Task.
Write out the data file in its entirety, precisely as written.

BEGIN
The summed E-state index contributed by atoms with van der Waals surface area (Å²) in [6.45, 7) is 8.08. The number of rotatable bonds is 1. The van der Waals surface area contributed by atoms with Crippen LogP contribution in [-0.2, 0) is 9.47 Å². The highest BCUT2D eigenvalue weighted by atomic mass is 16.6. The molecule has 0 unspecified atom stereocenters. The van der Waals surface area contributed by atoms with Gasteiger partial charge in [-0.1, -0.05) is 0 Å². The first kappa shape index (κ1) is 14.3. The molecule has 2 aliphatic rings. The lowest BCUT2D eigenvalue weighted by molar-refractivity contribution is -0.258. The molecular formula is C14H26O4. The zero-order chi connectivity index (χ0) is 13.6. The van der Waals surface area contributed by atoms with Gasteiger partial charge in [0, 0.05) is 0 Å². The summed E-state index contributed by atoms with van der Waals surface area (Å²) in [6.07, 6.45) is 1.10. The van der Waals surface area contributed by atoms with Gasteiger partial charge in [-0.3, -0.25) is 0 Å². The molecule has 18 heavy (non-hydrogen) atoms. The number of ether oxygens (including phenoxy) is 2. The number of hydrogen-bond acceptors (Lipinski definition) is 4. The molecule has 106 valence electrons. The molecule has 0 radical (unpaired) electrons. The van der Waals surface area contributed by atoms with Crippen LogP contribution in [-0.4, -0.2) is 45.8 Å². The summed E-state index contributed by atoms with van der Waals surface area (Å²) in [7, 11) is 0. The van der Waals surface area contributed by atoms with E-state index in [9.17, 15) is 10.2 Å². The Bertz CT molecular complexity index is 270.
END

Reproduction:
The summed E-state index contributed by atoms with van der Waals surface area (Å²) in [6.45, 7) is 8.08. The number of rotatable bonds is 1. The van der Waals surface area contributed by atoms with Crippen LogP contribution in [-0.2, 0) is 9.47 Å². The highest BCUT2D eigenvalue weighted by atomic mass is 16.6. The molecule has 0 unspecified atom stereocenters. The van der Waals surface area contributed by atoms with Gasteiger partial charge in [-0.1, -0.05) is 0 Å². The first kappa shape index (κ1) is 14.3. The molecule has 2 aliphatic rings. The lowest BCUT2D eigenvalue weighted by molar-refractivity contribution is -0.258. The molecular formula is C14H26O4. The zero-order chi connectivity index (χ0) is 13.6. The van der Waals surface area contributed by atoms with Gasteiger partial charge in [0, 0.05) is 0 Å². The summed E-state index contributed by atoms with van der Waals surface area (Å²) in [6.07, 6.45) is 1.10. The van der Waals surface area contributed by atoms with Gasteiger partial charge in [-0.3, -0.25) is 0 Å². The molecule has 18 heavy (non-hydrogen) atoms. The number of ether oxygens (including phenoxy) is 2. The number of hydrogen-bond acceptors (Lipinski definition) is 4. The molecule has 106 valence electrons. The molecule has 0 radical (unpaired) electrons. The van der Waals surface area contributed by atoms with Crippen LogP contribution in [-0.4, -0.2) is 45.8 Å². The summed E-state index contributed by atoms with van der Waals surface area (Å²) in [7, 11) is 0. The van der Waals surface area contributed by atoms with E-state index in [9.17, 15) is 10.2 Å². The Bertz CT molecular complexity index is 270.